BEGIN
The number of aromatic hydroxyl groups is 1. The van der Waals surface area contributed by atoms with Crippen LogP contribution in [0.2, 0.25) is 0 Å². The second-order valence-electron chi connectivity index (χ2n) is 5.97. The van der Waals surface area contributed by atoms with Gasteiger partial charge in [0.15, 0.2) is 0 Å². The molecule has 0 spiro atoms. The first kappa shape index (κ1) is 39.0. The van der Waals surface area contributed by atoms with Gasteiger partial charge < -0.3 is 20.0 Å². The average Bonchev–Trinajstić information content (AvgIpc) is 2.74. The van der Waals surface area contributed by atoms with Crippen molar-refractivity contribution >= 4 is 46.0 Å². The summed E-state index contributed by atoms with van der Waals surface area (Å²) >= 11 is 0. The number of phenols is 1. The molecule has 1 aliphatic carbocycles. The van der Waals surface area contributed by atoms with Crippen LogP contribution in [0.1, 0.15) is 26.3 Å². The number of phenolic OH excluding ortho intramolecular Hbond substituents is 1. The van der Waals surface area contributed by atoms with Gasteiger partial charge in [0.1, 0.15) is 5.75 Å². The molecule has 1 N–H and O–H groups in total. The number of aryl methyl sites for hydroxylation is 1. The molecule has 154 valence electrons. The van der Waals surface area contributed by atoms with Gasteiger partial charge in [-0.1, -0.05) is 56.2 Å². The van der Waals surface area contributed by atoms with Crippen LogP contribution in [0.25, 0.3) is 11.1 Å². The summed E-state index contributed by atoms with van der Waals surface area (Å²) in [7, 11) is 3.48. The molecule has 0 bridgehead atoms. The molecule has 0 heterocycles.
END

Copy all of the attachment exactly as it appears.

The number of aromatic hydroxyl groups is 1. The van der Waals surface area contributed by atoms with Crippen LogP contribution in [0.2, 0.25) is 0 Å². The second-order valence-electron chi connectivity index (χ2n) is 5.97. The van der Waals surface area contributed by atoms with Gasteiger partial charge in [0.15, 0.2) is 0 Å². The molecule has 0 spiro atoms. The first kappa shape index (κ1) is 39.0. The van der Waals surface area contributed by atoms with Gasteiger partial charge < -0.3 is 20.0 Å². The average Bonchev–Trinajstić information content (AvgIpc) is 2.74. The van der Waals surface area contributed by atoms with Crippen molar-refractivity contribution >= 4 is 46.0 Å². The summed E-state index contributed by atoms with van der Waals surface area (Å²) >= 11 is 0. The number of phenols is 1. The molecule has 1 aliphatic carbocycles. The van der Waals surface area contributed by atoms with Crippen LogP contribution in [0.1, 0.15) is 26.3 Å². The number of phenolic OH excluding ortho intramolecular Hbond substituents is 1. The van der Waals surface area contributed by atoms with Gasteiger partial charge in [0.1, 0.15) is 5.75 Å². The molecule has 1 N–H and O–H groups in total. The number of aryl methyl sites for hydroxylation is 1. The molecule has 154 valence electrons. The van der Waals surface area contributed by atoms with Gasteiger partial charge in [-0.1, -0.05) is 56.2 Å². The van der Waals surface area contributed by atoms with Crippen LogP contribution in [0.25, 0.3) is 11.1 Å². The summed E-state index contributed by atoms with van der Waals surface area (Å²) in [7, 11) is 3.48. The molecule has 0 bridgehead atoms. The molecule has 0 heterocycles.